Extract from The Evodian February 1979


A tribute to Dr. Hermann Simon, C.B.E. on behalf of the employees of Evode Limited, by Ron Dale and Lionel Fletcher. Ron is the Chairman of the Association of Scientific, Technical and Managerial Staff, Administrative, Professional and Sales Force Bargaining Unit, whilst Lionel is the Senior Convenor for the Transport and General Workers Union. Both are long serving employees - Ron will reach the grand total of thirty years and Lionel sixteen in April this year.

'On behalf of the employees of Evode Limited, we would like to add our tribute to the many which have been forthcoming following the death of our Chairman, Dr Hermann Simon.

Those of us who worked with Dr. Simon in the early days of the Company remember with affection the enthusiasm and singleness of purpose with which he inspired employees in the late 1940s and early 1950s. Following the Company's transfer of premises to its present site and the resulting expansion, employees were inspired by his ability to adapt quickly to the changing circumstances of national and international commerce.

His obvious belief in the strength of the family life concept was reflected in his relationships with his employees, all of whom regarded themselves as part of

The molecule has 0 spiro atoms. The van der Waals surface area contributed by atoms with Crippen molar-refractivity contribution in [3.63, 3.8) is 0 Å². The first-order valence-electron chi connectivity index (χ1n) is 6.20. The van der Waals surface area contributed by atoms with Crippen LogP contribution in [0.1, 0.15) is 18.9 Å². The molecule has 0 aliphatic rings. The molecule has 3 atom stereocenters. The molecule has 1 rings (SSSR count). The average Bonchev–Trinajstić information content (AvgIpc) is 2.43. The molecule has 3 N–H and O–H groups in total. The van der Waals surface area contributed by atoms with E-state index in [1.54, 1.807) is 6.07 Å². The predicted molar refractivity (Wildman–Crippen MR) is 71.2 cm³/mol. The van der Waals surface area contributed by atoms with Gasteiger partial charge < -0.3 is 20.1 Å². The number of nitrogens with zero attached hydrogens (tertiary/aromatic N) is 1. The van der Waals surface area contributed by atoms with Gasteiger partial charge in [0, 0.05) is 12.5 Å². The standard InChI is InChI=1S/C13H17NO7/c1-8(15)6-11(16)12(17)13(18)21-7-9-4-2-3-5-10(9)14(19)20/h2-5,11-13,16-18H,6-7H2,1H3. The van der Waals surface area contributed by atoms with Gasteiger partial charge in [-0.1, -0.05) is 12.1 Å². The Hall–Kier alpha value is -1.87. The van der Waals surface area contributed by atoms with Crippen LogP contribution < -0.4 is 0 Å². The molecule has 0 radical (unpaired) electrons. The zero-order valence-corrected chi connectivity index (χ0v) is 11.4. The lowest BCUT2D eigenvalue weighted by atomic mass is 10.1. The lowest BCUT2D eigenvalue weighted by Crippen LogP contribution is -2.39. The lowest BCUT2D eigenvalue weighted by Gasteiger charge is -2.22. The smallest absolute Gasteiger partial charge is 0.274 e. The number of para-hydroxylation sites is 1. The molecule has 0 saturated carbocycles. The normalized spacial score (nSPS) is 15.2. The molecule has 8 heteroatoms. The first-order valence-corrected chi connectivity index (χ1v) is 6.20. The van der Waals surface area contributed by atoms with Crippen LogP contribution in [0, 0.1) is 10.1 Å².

the 'Evode' family. Despite, or perhaps because of, his international reputation and commitments, Dr Simon became part of the development and prosperity of Stafford and always remained a Staffordian at heart.

Probably because of his early experiences in Germany, Dr Simon was, in an era when patriotism seemed unfashionable, fiercely proud of his adopted country, and when awarded the C.B.E. for his services to British export, maintained that the honour was achieved by each of his employees as much as by himself.

He was known and revered as 'The Doctor' by all employees and despite the success and acclaim which followed in later years Dr Simon always retained what Kipling called the common touch. It was this innate respect for humanity which was reflected in all his actions and which endeared him to us.

Dr Simon had all the instincts and bearing of the old-fashioned concept of an English gentleman and his passing sees the end of an era. We would like to convey to his family our deepest respect and sorrow for their loss which is felt by us all.'